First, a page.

Civics: E.U. Censorship Laws Mostly Suppress Legal Speech

JD Tuccille:

In a new report, Preventing “Torrents of Hate” or Stifling Free Expression Online?, The Future of Free Speech, a think tank based at Vanderbilt University, points out that online regulation changed in 2017 with Germany’s adoption of the Network Enforcement Act (NetzDG), “which aimed to combat illegal online content such as defamation, incitement, and religious insults.” That law inspired lawmakers around the world, as well as similar E.U.-wide legislation in 2022 in the Digital Services Act (DSA). “The underlying assumptions surrounding the passage of the DSA included fears that the Internet and social media platforms would become overrun with hate and illegal content,” notes the report.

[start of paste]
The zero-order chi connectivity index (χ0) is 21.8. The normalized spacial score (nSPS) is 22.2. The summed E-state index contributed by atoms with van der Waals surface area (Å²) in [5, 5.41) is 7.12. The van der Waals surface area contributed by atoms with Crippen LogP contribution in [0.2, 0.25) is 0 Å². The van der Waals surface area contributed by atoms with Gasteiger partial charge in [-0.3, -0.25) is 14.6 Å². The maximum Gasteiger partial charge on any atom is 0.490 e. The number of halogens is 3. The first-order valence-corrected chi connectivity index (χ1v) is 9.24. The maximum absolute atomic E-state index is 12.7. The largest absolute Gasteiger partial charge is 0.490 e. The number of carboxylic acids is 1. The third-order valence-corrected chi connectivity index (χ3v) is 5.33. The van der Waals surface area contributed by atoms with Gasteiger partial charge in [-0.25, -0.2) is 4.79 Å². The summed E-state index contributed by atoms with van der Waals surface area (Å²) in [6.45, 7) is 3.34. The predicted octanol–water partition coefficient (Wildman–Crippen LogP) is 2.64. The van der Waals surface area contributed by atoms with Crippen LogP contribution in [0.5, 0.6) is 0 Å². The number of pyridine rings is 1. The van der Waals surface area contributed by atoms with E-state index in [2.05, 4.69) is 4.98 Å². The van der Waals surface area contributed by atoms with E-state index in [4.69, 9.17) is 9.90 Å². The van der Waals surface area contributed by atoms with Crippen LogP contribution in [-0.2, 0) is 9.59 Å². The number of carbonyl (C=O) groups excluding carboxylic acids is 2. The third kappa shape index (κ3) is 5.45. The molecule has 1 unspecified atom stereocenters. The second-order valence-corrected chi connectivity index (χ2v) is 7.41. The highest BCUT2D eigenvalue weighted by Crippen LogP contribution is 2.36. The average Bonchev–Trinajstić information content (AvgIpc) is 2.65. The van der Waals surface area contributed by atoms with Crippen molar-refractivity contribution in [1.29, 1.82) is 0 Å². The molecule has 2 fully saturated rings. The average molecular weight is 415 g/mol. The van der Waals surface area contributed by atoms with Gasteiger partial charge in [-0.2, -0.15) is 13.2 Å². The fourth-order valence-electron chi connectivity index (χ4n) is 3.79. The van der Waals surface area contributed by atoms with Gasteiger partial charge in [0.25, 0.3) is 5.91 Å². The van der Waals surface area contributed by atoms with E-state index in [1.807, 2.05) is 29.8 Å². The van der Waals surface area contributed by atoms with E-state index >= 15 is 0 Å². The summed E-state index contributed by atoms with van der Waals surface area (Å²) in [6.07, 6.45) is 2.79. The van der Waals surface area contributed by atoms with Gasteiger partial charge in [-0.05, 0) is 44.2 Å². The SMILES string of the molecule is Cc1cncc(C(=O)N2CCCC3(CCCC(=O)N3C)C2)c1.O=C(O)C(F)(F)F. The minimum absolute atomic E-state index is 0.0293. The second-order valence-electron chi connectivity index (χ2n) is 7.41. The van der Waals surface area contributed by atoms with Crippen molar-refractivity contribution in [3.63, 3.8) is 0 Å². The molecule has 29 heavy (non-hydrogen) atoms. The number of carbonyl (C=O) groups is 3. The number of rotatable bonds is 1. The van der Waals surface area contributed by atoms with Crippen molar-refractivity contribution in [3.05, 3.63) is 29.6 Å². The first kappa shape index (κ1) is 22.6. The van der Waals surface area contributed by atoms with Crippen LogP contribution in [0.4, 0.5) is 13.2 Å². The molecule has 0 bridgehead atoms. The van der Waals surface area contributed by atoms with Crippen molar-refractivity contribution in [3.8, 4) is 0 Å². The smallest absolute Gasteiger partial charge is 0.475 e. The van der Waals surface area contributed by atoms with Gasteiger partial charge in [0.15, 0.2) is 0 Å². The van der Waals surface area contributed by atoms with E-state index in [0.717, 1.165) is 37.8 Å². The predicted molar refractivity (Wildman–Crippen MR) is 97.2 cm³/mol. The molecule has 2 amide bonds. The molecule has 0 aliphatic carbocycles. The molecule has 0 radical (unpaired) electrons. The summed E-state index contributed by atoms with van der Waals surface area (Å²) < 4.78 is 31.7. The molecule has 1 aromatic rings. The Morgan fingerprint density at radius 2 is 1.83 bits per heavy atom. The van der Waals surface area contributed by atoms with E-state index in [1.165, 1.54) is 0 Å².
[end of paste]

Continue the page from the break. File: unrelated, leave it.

But “hate” and other forms of unacceptable content are often in the eyes of the beholder. And the power to punish platforms for allowing forbidden speech encourages suppressing content.

The DSA “gives way too much power to government agencies to flag and remove potentially illegal content and to uncover data about anonymous speakers,” cautioned the Electronic Frontier Foundation in 2022.